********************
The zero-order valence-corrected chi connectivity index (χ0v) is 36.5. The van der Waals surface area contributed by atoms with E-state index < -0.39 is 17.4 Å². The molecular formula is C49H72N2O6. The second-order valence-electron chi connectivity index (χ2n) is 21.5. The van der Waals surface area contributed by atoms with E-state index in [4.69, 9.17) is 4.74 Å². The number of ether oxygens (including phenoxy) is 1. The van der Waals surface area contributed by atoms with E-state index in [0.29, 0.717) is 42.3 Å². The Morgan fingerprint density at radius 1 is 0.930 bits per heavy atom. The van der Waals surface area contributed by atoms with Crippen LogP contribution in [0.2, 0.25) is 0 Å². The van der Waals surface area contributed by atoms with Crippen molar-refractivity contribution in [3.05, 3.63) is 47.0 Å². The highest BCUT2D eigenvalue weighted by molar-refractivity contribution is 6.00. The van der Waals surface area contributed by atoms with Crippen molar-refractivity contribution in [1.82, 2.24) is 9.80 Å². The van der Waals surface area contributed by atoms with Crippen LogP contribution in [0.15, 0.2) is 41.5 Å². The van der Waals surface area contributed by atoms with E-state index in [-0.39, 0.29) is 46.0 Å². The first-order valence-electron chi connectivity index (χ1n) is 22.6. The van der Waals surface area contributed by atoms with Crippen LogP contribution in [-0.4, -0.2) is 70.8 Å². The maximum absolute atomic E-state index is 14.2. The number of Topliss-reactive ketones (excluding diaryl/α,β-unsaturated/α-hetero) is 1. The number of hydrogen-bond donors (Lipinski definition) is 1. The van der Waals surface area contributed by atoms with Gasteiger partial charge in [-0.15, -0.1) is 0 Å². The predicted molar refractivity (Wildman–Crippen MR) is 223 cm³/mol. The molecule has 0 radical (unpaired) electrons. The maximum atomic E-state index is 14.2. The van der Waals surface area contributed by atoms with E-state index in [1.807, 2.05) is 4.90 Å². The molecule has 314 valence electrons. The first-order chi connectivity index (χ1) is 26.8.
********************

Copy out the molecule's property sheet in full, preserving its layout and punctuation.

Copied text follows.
The zero-order valence-corrected chi connectivity index (χ0v) is 36.5. The van der Waals surface area contributed by atoms with E-state index < -0.39 is 17.4 Å². The molecular formula is C49H72N2O6. The second-order valence-electron chi connectivity index (χ2n) is 21.5. The van der Waals surface area contributed by atoms with E-state index in [4.69, 9.17) is 4.74 Å². The number of ether oxygens (including phenoxy) is 1. The van der Waals surface area contributed by atoms with E-state index in [0.29, 0.717) is 42.3 Å². The Morgan fingerprint density at radius 1 is 0.930 bits per heavy atom. The van der Waals surface area contributed by atoms with Crippen LogP contribution in [0.2, 0.25) is 0 Å². The van der Waals surface area contributed by atoms with Crippen molar-refractivity contribution in [3.05, 3.63) is 47.0 Å². The highest BCUT2D eigenvalue weighted by molar-refractivity contribution is 6.00. The van der Waals surface area contributed by atoms with Crippen molar-refractivity contribution in [1.82, 2.24) is 9.80 Å². The van der Waals surface area contributed by atoms with Crippen LogP contribution in [0.15, 0.2) is 41.5 Å². The van der Waals surface area contributed by atoms with E-state index in [-0.39, 0.29) is 46.0 Å². The first-order valence-electron chi connectivity index (χ1n) is 22.6. The van der Waals surface area contributed by atoms with Crippen LogP contribution in [-0.4, -0.2) is 70.8 Å². The maximum absolute atomic E-state index is 14.2. The number of Topliss-reactive ketones (excluding diaryl/α,β-unsaturated/α-hetero) is 1. The number of hydrogen-bond donors (Lipinski definition) is 1. The van der Waals surface area contributed by atoms with Gasteiger partial charge in [-0.15, -0.1) is 0 Å². The predicted molar refractivity (Wildman–Crippen MR) is 223 cm³/mol. The molecule has 0 radical (unpaired) electrons. The maximum atomic E-state index is 14.2. The van der Waals surface area contributed by atoms with E-state index in [1.807, 2.05) is 4.90 Å². The molecule has 314 valence electrons. The first-order chi connectivity index (χ1) is 26.8.